Bacolod, the City of (sweet) Smiles, is a short 30-minute plane ride west of Cebu. The city is famous for its MassKara Festival as well as its smorgasbord of savoury dishes and mouthwatering sweets. We flew to Bacolod for a short business trip and food lovers that we are we didn’t pass up on the opportunity to explore its culinary heritage. We chanced on visiting some of their tourist spots as well.
Getting There Wasn’t All that Stress-Free
Our flight to Bacolod was in the wee hours of the morning. When we arrived at Bacolod-Silay Airport we went directly to the metered taxi queue but had to go through several negotiations with a few taxi drivers because they all demanded for a fixed fare saying the city centre is quite far. We eventually agreed for a reasonable rate.
Finding the Perfect Place to Stay
We stayed at one of the most popular hotels in Bacolod, the L’Fisher Hotel. Our room wasn’t as fancy as we expected but the hotel had a rooftop pool with a nice view of the city so it was worth the buck. It is also conveniently located along the city’s famed tourism and food strip, Lacson Street.
Places to See in Bacolod City
San Sebastian Cathedral
It was Sunday when we got there so our first order of the day was to hear mass. We asked our taxi driver to take us to San Sebastian Cathedral which is located in Rizal Street. The cathedral is made out of coral stones and has centuries-old church bells. The church is fronting the plaza, you can get a fresh bibingka from one of the stalls.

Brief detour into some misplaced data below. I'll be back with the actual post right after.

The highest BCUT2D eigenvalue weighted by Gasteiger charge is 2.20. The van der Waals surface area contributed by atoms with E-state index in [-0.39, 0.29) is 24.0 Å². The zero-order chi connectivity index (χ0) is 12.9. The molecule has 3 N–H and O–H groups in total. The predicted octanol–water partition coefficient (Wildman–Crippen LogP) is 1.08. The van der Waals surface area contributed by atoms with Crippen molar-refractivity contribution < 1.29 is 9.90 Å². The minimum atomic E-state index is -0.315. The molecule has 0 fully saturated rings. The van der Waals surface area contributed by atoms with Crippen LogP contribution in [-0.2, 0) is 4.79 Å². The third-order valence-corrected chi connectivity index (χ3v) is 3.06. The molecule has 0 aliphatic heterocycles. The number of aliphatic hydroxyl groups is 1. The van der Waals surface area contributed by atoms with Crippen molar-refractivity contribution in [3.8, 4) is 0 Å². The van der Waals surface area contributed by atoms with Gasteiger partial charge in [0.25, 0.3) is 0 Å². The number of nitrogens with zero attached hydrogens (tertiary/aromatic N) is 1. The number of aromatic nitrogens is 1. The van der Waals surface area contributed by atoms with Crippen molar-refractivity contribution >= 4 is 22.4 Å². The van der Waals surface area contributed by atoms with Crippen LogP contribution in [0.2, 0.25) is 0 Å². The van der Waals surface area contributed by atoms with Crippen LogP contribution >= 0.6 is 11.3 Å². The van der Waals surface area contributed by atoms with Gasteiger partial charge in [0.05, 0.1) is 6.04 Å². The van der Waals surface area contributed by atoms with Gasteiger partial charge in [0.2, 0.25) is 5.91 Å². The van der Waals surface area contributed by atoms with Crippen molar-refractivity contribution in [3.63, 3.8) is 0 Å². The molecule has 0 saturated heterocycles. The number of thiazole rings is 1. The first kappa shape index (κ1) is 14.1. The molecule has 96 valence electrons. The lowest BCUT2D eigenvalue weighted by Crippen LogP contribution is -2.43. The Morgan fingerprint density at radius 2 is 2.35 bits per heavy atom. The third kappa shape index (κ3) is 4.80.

New Government Center
We also visited another well-known attraction in the region – the New Government Center located in the Circumferential Road. The structure boasts an architecture of western style which resembles government buildings in Europe. It has a huge fountain in front of it which makes a wonderful display of lights at night with the building made to reflect on its waters. As one of the newest landmarks in the city, locals frequent the place to hangout, jog, or walk their pets.
Stalls nearby have varied things to sell. Street food and refreshments, toys, kites and balloons, even fish food.
The Ruins of Talisay City – Defo Picture Perfect
The first place we visited is one, if not the most, recognized tourist attractions of Negros – The Ruins of Talisay City. It is located in the border between Bacolod and Talisay City. This two-story edifice is a stone skeleton of what used to be an imposing mansion in the Spanish-era sugar plantation. Its concrete walls and posts were made with egg whites mixed into the cement for a fine, marble-like touch. During the early part of World War II, the mansion was razed to the ground, under American command, before Japanese forces could seize it. The surrounding grounds have beautiful flower beds which might give you a feeling that you’re somewhere in the countryside of Europe. We wanted to see Roger, the tour guide, who went viral in social media because of his comedic delivery of facts, however, he was unavailable and probably already busy with his rising popularity.
It took three days for the fire to bring down the roof and thick wooden floors.
They were never rebuilt and the mansion’s framework remains intact to this day.